Another drop in ATAR scores for teaching courses shows Coalition must act on tougher entry standards to lift quality

30 May 2016

Latest figures showing more students than ever were admitted to teaching degrees with ATAR scores of under 50 in 2016 shows the Coalition must act on minimum entry standards, the Australian Education Union said today.

The percentage of students entering courses using an ATAR score who have an ATAR of under 50 has almost doubled since 2013, from 7.3% to 14.3%, with the Coalition failing to take any measures to address failing entry standards or the oversupply of graduates.

AEU Federal President Correna Haythorpe said the Federal Government needed to impose minimum entry standards for teaching degrees to maintain the long-term quality of the teaching workforce.

“The long-term drop in ATAR scores is alarming, and will affect our education system if it is not addressed,” Ms Haythorpe said.

“Entry scores for teaching degrees have dropped steadily over the last decade, and are now significantly lower than for other courses.

“This is a far cry from successful school systems like Singapore which recruit teachers from the top 30 per cent of high school graduates.

“The Coalition wants to cut needs-based Gonski funding after 2017, and says they will focus on teacher quality ahead of resources. Yet they have failed to do anything to address this issue or limit the number of students entering teaching degrees.

Figures for 2016 admissions released by the Federal Education Department show that:

  • 1062 students were admitted to teaching courses with ATARs under 50, up from 894 in 2015.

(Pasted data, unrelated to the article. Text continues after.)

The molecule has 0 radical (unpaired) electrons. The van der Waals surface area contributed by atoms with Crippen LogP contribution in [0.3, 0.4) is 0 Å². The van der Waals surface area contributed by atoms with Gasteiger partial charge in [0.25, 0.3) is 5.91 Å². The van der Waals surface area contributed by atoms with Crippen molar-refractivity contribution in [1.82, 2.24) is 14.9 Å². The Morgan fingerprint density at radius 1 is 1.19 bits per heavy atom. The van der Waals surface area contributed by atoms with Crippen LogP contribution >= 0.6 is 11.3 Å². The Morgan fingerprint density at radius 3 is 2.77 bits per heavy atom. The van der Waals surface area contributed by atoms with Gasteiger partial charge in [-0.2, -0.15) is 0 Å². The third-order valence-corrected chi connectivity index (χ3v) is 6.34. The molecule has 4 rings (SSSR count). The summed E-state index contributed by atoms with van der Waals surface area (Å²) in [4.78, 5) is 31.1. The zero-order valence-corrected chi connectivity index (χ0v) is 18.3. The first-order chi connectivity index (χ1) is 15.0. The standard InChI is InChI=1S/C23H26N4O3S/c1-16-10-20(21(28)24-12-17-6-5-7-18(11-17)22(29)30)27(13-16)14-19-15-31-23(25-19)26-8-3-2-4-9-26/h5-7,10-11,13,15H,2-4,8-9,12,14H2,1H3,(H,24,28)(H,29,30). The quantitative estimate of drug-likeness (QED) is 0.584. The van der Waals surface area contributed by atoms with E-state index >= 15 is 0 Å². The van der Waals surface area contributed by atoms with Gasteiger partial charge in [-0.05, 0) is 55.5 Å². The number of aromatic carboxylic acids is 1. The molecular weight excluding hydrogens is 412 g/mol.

• In 2013, 7.3% of teaching students admitted with an ATAR had a score of under 50, in 2016 that figure has almost doubled to 14.3%.
  • In 2016, a further 2986 were admitted with ATARs between 50 and 70, which means that over half of all teaching students admitted with an ATAR in 2016 had an ATAR of less than 70.

“Teaching courses should be about turning high achieving students into high performing teachers, not helping students who struggled at school learn the basics before they enter the classroom,” Ms Haythorpe said.

“The NSW Government has put clear minimum entry standards in place, requiring teachers employed in public schools to have three ATARs of over 80, including English. This is the model that the Federal Government should follow.”

“Previous Education Minister Christopher Pyne did nothing to address the decline in academic standards for entrants to teacher training – even saying that teachers could be great “regardless of ATAR scores”.

“The Coalition has failed to stop universities enrolling as many students as they want in teaching degrees, despite the growing number of graduates who cannot find teaching work.

“We know that students admitted with low ATARs are less likely to continue with their course and there is a clear correlation between ATAR scores and success at university.

“It is also clear from the data that universities are using other pathways to allow students with low ATAR scores to enter teaching courses.

Last year’s Australian Institute of Teaching and School Leadership report into Initial Teacher Education shows that 18.5% of those coming through another pathway have an ATAR of between 30 and 50.

“While those students may have other qualities or experience that will make them good teachers, it is a concern that this is being used to lower academic entry standards even further.”

Media Contact: Ben Ruse 0437 971 291